The increased amount of alpha waves in the right brain half was seen in the first study. In the following years, we also tested several participants with predominating activity in the right side – these too, achieved an ideal balance during the course.

 

Lasting effects

It can be concluded that the 3-Month Retreat had a favourable psychophysiological effect on the students – on their autonomous nervous system and brain. The balance in these two important systems was decisively improved. (All the results mentioned are statistically significant, which means that it is very unlikely that they can be ascribed to coincidences.)

These biological changes all signify generally improved relaxation and stability, as well as less anxiety and unrest in the students by the end of the course. Note: all the results were found during ordinary relaxation and not during meditation, as in most comparable studies. This indicates a more permanent long-term effect.

 

 

The goal is another and higher

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Comments by the editors:

Previous research by Hoffmann (1982) with people who had been in therapy for 18 months, showed a similar improved balance in the brain. However, the difference with the students of the 3-Month Retreat was that the amplitude (that is, the intensity of the impulses or the height of the alpha waves – unlike quantity or frequency), reached a common high level. On the other hand, in the therapy, the amplitude decreased in the brain half which was the strongest in the beginning – down to the level of the weaker. When the amplitude is high, more brain cells work in the same direction, and the person is in a state of concentration.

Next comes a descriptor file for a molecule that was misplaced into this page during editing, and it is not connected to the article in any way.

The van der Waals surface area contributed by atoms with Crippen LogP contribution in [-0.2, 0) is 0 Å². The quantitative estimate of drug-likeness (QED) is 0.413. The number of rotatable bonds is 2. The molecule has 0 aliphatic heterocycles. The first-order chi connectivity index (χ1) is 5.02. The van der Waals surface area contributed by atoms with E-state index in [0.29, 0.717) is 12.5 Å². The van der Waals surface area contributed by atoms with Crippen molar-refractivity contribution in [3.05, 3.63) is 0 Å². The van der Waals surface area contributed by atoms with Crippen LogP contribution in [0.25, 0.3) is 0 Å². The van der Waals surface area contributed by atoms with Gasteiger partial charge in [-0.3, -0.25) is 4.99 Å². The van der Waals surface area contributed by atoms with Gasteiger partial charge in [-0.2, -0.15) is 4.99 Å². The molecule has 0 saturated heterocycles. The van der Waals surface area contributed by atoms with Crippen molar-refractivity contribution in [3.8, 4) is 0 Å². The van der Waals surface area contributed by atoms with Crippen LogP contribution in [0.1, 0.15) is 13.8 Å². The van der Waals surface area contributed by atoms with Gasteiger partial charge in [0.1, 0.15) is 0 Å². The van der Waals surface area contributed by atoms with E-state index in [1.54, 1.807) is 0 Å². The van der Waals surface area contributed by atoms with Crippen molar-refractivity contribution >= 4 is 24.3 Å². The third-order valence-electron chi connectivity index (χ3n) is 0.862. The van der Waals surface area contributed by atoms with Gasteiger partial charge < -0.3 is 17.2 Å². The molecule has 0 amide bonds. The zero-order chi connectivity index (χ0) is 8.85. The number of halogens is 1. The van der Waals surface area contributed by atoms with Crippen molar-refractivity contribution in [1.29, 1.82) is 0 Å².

The Kriya Yoga articles naturally describe more about the content of the 3-Month Retreat, than the results of the measurements. The question is whether all our students are equally interested in this kind of research. The studies offer a somewhat superficial picture of what happens on a course, in your own meditation and in life.

However, one thing is clear. No matter what your goal is with yoga, the measurements confirm that yoga and meditation have positive “side effects” – you become healthier and better able to live your daily life.